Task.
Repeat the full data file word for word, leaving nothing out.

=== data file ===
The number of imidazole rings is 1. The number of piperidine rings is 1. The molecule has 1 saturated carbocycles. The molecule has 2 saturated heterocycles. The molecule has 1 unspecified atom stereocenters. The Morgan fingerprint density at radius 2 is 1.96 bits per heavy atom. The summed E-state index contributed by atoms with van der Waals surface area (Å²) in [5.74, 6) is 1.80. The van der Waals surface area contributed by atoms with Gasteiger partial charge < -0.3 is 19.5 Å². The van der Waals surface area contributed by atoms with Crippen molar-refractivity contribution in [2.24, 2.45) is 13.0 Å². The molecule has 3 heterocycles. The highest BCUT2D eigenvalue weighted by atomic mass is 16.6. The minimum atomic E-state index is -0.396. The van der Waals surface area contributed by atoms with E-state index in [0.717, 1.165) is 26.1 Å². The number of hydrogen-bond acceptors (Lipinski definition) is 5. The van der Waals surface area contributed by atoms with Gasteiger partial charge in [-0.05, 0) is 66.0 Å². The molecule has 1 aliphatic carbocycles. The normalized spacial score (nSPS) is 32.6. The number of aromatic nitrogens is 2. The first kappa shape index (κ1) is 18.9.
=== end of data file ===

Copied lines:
The number of imidazole rings is 1. The number of piperidine rings is 1. The molecule has 1 saturated carbocycles. The molecule has 2 saturated heterocycles. The molecule has 1 unspecified atom stereocenters. The Morgan fingerprint density at radius 2 is 1.96 bits per heavy atom. The summed E-state index contributed by atoms with van der Waals surface area (Å²) in [5.74, 6) is 1.80. The van der Waals surface area contributed by atoms with Gasteiger partial charge < -0.3 is 19.5 Å². The van der Waals surface area contributed by atoms with Crippen molar-refractivity contribution in [2.24, 2.45) is 13.0 Å². The molecule has 3 heterocycles. The highest BCUT2D eigenvalue weighted by atomic mass is 16.6. The minimum atomic E-state index is -0.396. The van der Waals surface area contributed by atoms with E-state index in [0.717, 1.165) is 26.1 Å². The number of hydrogen-bond acceptors (Lipinski definition) is 5. The van der Waals surface area contributed by atoms with Gasteiger partial charge in [-0.05, 0) is 66.0 Å². The molecule has 1 aliphatic carbocycles. The normalized spacial score (nSPS) is 32.6. The number of aromatic nitrogens is 2. The first kappa shape index (κ1) is 18.9.